Is NAR a monopoly? This antitrust nonprofit thinks so
Last week, lawyers for PLS.com and the National Association of Realtors presented oral arguments in front of a 9th Circuit Court of Appeals panel about whether NAR’s ban on pocket listings, which are listings not posted on the Multiple Listings Service, violates antitrust law. PLS.com claimed that their product – high-end listings strewn across the country – was effectively ruined by NAR requiring its 1.5 million members to post on the MLS.
PLS.com’s case was dismissed by a lower court, but the company’s appeal drew interesting allies. One is the U.S. Justice Department, which filed an amicus brief arguing that the lower court erred. Another is the Washington-based American Antitrust Institute.
The author of that brief, Laura Alexander, vice president of policy for the group, declared that NAR is a monopoly. Whether it is a monopoly harmful to society, Alexander said, should not be judged just on how home sellers and buyers are impacted, but real estate agents in general.
In today’s episode of HousingWire Daily, Alexander expounds on her arguments and talks with HousingWIre Senior Real Estate Reporter Matthew Blake about why NAR is feeling the heat now, and what will come of the multi-pronged legal scrutiny against the trade group.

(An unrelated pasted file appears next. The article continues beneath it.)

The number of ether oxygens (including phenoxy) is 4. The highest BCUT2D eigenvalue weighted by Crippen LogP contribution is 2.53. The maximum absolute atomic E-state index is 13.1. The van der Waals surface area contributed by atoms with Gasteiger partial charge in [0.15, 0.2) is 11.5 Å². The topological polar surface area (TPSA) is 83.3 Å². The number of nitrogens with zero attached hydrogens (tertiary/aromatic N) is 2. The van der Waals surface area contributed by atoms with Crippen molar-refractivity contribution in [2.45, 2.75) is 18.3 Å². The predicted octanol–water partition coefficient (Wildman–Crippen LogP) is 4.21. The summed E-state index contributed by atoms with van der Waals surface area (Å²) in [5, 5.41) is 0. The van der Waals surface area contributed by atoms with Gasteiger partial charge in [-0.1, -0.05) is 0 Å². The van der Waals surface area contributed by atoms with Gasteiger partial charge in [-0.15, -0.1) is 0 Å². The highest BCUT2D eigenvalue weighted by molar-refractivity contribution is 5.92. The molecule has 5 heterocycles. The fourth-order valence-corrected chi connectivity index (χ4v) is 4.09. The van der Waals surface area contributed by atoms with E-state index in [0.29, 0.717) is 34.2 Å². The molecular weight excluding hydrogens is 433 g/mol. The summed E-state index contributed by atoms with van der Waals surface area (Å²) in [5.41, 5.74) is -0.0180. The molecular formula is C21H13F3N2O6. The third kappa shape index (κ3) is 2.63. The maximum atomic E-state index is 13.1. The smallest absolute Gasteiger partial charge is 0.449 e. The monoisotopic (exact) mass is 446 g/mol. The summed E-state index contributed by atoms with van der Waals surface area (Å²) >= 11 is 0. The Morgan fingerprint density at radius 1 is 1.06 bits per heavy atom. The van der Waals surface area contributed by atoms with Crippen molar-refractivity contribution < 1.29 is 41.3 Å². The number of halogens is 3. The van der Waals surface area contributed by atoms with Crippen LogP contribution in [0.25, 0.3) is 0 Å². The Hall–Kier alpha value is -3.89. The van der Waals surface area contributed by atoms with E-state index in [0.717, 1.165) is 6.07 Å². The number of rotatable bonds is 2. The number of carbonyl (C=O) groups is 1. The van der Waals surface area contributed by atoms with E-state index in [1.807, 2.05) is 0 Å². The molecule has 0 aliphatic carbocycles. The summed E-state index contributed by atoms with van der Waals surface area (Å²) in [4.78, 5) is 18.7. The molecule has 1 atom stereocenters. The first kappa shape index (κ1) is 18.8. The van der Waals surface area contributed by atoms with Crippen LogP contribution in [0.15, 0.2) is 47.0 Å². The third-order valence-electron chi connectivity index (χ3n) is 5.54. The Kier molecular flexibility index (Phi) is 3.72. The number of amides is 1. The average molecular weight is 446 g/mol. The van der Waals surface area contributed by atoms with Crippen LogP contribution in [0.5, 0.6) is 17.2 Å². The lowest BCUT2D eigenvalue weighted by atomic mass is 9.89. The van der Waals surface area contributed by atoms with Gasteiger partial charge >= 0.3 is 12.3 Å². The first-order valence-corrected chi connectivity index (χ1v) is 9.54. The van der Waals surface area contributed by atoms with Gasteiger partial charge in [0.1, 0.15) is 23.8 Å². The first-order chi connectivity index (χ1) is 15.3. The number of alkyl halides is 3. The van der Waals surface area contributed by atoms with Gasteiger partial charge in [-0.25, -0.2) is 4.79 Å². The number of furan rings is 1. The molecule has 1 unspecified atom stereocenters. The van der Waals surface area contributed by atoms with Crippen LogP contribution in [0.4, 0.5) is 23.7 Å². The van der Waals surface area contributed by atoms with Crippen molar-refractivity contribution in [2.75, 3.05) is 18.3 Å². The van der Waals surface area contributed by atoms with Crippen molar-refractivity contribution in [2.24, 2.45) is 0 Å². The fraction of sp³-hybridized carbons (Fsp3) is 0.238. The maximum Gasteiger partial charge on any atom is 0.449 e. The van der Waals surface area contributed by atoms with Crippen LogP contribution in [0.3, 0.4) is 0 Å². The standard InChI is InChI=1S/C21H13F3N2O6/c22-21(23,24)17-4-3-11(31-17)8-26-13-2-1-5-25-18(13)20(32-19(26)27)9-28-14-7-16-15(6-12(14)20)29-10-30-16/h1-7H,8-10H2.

Here’s a small preview of the interview, which has been lightly edited for length and clarity:
Matthew Blake: With all that is going on in business today, why focus part of your efforts on real estate?
Laura Alexander: So, real estate is both a huge industry in terms of dollar figures and also a hugely significant industry in that a house is often the most significant investment of an individual consumer’s life.
But also this case concerns an antitrust issue involving network effects. And network effects are essentially where the value of a product to one consumer is increased by there being other consumers. And it involves a second antitrust issue, which relates to platforms like the MLS and the PLS, that are ways to connect buyers and sellers. And the listing service itself serves as where a connection can be made.
Courts are grappling with how to apply the antitrust laws that have been around for more than 100 years to these emerging markets that are increasingly subject to network effects and involve platforms, not just widgets. So in that sense, it’s a very significant case.
HousingWire Daily examines the most compelling articles reported across HW Media. Each afternoon, we provide our listeners with a deeper look into the stories coming across our newsrooms that are helping Move Markets Forward. Hosted by the HW team and produced by Elissa Branch.